I1 = (D1−D0)/D1 × 100%
where I1 is the inhibition rate, D1 is the average diameter of mycelia in the blank test, and D0 is the average diameter of mycelia in the presence of compounds. The results are given in Table 1.

3.14. Effect on C. lagenarium and B. cinerea Activity on Cucumber Leaves [53]

Fungicidal activity against Colletotrichum lagenarium and Botrytis cinerea was tested on cucumber (Cucumis sarivus L.) seedlings at three leaf stages. The commercial fungicide carbendazim SC (with a 50% composition) was adopted as the positive control. Methanol solutions of the compounds and carbendazim (5,000 μg/mL) were diluted to concentrations at 300 μg/mL with 0.1% PEG400 solution of water to obtain solutions that were spread on the surface of the cucumber leaves. After air drying for 24 h, the upper sides of the leaves were inoculated with 4 mm plugs of C. lagenarium or B. cinerea maintained on PDA. Nine replicates were performed. The inhibition rate was calculated according to Equation (1), and the results are shown in Table 1.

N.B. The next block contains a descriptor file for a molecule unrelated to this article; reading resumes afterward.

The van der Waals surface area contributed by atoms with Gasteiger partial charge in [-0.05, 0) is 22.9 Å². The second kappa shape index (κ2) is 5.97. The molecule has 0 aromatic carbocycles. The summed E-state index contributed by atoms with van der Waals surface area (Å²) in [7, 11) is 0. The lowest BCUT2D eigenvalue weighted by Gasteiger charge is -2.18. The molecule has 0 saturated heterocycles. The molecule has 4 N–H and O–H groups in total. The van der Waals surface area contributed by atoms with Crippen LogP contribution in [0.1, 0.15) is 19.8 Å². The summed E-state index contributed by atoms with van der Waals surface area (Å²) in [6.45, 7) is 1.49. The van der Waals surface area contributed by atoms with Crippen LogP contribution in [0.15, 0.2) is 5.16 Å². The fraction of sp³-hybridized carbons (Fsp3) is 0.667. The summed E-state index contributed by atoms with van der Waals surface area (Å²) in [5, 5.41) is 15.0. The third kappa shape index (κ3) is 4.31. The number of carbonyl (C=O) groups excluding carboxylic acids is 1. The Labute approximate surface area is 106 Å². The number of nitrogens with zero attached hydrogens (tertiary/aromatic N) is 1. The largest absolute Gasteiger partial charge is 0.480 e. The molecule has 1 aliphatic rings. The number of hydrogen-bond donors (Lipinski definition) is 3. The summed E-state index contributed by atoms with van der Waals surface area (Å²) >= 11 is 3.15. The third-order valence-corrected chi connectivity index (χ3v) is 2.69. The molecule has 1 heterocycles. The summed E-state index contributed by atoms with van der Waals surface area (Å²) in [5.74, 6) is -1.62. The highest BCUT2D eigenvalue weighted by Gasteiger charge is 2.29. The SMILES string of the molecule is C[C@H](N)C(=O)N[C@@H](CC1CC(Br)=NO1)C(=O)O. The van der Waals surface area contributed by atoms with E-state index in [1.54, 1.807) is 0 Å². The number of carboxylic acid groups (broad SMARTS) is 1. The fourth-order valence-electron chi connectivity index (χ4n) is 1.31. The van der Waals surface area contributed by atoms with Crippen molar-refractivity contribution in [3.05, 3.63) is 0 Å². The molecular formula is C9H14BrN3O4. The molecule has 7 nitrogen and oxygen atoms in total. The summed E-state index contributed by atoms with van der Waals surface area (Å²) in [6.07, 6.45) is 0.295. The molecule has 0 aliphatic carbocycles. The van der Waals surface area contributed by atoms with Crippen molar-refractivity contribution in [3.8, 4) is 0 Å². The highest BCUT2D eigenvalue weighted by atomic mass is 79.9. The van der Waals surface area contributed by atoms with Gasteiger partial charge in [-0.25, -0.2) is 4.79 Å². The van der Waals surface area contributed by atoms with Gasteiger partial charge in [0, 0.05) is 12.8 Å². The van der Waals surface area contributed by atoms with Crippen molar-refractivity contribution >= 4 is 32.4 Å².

4. Conclusions

Eighteen novel benzamidines with 1,2,3-triazole moieties connected to the benzene ring and four benzamidines containing azide groups were synthesized and characterized. Bioassays showed that the synthesized benzamidine compounds had weak antifungal activities against the tested fungi in vitro, however, the activities in vivo of some compounds to the same strains were excellent. Compounds 4c, 9a, 9b, 16d and 15b exhibited significant activities toward C. lagenarium in vivo. Compounds 4b, 4e, and 17a and 15b showed excellent inhibitory activities toward B. cinerea.

Supplementary Materials

Supplementary materials can be accessed at: http://www.mdpi.com/1420-3049/19/5/5674/s1.

Acknowledgments

We appreciate the kind help of Hong-li Zhang during the NMR spectroscopic analysis of the compounds synthesized.

Author Contributions

The work presented was carried out in collaboration between all authors. Guangyou Chen and Xing Zhang defined the research theme. Guangyou Chen and Chonglin Cai designed methods and experiments, carried out the laboratory experiments, analyzed the data, interpreted the results and wrote the paper. Jia Lu and Yiwan Zhou co-designed the synthesis experiments, and co-worked on associated data collection and their interpretation. All authors have contributed to, seen and approved the manuscript.

Conflicts of Interest

The authors declare no conflict of interest.

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  • Sample Availability: Samples of the compounds 2, 3, 7, 8, 4ac, 9ab, 12, 14, 15ab, 16ab, 17ab, 18, 19 are available from the authors.